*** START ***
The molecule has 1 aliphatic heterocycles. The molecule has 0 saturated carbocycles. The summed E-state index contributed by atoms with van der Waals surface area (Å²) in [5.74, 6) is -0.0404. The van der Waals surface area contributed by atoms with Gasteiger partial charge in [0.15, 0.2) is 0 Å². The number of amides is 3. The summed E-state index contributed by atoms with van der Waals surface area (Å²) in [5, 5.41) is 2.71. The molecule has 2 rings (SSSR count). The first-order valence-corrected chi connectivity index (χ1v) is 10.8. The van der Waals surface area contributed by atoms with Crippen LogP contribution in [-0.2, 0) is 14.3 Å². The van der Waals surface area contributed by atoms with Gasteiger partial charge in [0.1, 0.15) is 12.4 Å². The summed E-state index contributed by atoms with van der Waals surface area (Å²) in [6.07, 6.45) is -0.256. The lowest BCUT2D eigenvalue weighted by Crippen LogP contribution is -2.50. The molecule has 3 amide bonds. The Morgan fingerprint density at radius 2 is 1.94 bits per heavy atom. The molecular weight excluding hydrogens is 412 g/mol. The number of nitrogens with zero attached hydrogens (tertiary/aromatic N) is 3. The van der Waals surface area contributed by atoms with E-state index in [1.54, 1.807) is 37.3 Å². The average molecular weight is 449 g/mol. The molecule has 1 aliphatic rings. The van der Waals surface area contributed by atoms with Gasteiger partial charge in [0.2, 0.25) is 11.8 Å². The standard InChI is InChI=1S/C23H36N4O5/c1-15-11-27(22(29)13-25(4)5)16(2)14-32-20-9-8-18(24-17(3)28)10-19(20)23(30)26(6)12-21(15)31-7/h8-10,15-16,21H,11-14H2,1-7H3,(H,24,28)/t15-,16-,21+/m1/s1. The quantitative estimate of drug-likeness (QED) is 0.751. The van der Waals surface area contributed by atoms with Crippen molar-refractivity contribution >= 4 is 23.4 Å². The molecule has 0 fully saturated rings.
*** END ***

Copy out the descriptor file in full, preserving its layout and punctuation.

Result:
The molecule has 1 aliphatic heterocycles. The molecule has 0 saturated carbocycles. The summed E-state index contributed by atoms with van der Waals surface area (Å²) in [5.74, 6) is -0.0404. The van der Waals surface area contributed by atoms with Gasteiger partial charge in [0.15, 0.2) is 0 Å². The number of amides is 3. The summed E-state index contributed by atoms with van der Waals surface area (Å²) in [5, 5.41) is 2.71. The molecule has 2 rings (SSSR count). The first-order valence-corrected chi connectivity index (χ1v) is 10.8. The van der Waals surface area contributed by atoms with Crippen LogP contribution in [-0.2, 0) is 14.3 Å². The van der Waals surface area contributed by atoms with Gasteiger partial charge in [0.1, 0.15) is 12.4 Å². The summed E-state index contributed by atoms with van der Waals surface area (Å²) in [6.07, 6.45) is -0.256. The lowest BCUT2D eigenvalue weighted by Crippen LogP contribution is -2.50. The molecule has 3 amide bonds. The Morgan fingerprint density at radius 2 is 1.94 bits per heavy atom. The molecular weight excluding hydrogens is 412 g/mol. The number of nitrogens with zero attached hydrogens (tertiary/aromatic N) is 3. The van der Waals surface area contributed by atoms with E-state index in [1.54, 1.807) is 37.3 Å². The average molecular weight is 449 g/mol. The molecule has 1 aliphatic rings. The van der Waals surface area contributed by atoms with Gasteiger partial charge in [0.2, 0.25) is 11.8 Å². The standard InChI is InChI=1S/C23H36N4O5/c1-15-11-27(22(29)13-25(4)5)16(2)14-32-20-9-8-18(24-17(3)28)10-19(20)23(30)26(6)12-21(15)31-7/h8-10,15-16,21H,11-14H2,1-7H3,(H,24,28)/t15-,16-,21+/m1/s1. The quantitative estimate of drug-likeness (QED) is 0.751. The van der Waals surface area contributed by atoms with Crippen molar-refractivity contribution >= 4 is 23.4 Å². The molecule has 0 fully saturated rings.